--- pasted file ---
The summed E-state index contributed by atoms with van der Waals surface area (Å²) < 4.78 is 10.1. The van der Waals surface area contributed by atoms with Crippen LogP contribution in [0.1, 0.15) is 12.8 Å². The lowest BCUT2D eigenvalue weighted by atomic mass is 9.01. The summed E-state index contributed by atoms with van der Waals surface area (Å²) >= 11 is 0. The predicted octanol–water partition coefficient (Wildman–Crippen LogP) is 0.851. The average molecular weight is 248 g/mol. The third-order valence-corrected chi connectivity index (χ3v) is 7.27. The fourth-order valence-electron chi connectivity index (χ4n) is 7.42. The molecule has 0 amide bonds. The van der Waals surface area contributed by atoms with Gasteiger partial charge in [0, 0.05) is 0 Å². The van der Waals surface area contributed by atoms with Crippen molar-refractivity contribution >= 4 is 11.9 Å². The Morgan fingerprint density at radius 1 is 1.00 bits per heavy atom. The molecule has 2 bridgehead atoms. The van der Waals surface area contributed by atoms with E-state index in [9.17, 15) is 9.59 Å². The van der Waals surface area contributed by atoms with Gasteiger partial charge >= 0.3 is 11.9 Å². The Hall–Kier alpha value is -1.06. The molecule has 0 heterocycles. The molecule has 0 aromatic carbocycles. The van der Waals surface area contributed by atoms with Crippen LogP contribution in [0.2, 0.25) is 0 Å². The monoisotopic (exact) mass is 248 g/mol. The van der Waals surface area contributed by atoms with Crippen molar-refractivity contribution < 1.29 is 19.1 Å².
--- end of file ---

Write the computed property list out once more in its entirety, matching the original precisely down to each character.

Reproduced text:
The summed E-state index contributed by atoms with van der Waals surface area (Å²) < 4.78 is 10.1. The van der Waals surface area contributed by atoms with Crippen LogP contribution in [0.1, 0.15) is 12.8 Å². The lowest BCUT2D eigenvalue weighted by atomic mass is 9.01. The summed E-state index contributed by atoms with van der Waals surface area (Å²) >= 11 is 0. The predicted octanol–water partition coefficient (Wildman–Crippen LogP) is 0.851. The average molecular weight is 248 g/mol. The third-order valence-corrected chi connectivity index (χ3v) is 7.27. The fourth-order valence-electron chi connectivity index (χ4n) is 7.42. The molecule has 0 amide bonds. The van der Waals surface area contributed by atoms with Gasteiger partial charge in [0, 0.05) is 0 Å². The van der Waals surface area contributed by atoms with Crippen molar-refractivity contribution >= 4 is 11.9 Å². The Morgan fingerprint density at radius 1 is 1.00 bits per heavy atom. The molecule has 2 bridgehead atoms. The van der Waals surface area contributed by atoms with E-state index in [9.17, 15) is 9.59 Å². The van der Waals surface area contributed by atoms with Gasteiger partial charge >= 0.3 is 11.9 Å². The Hall–Kier alpha value is -1.06. The molecule has 0 heterocycles. The molecule has 0 aromatic carbocycles. The van der Waals surface area contributed by atoms with Crippen LogP contribution in [0.2, 0.25) is 0 Å². The monoisotopic (exact) mass is 248 g/mol. The van der Waals surface area contributed by atoms with Crippen molar-refractivity contribution < 1.29 is 19.1 Å².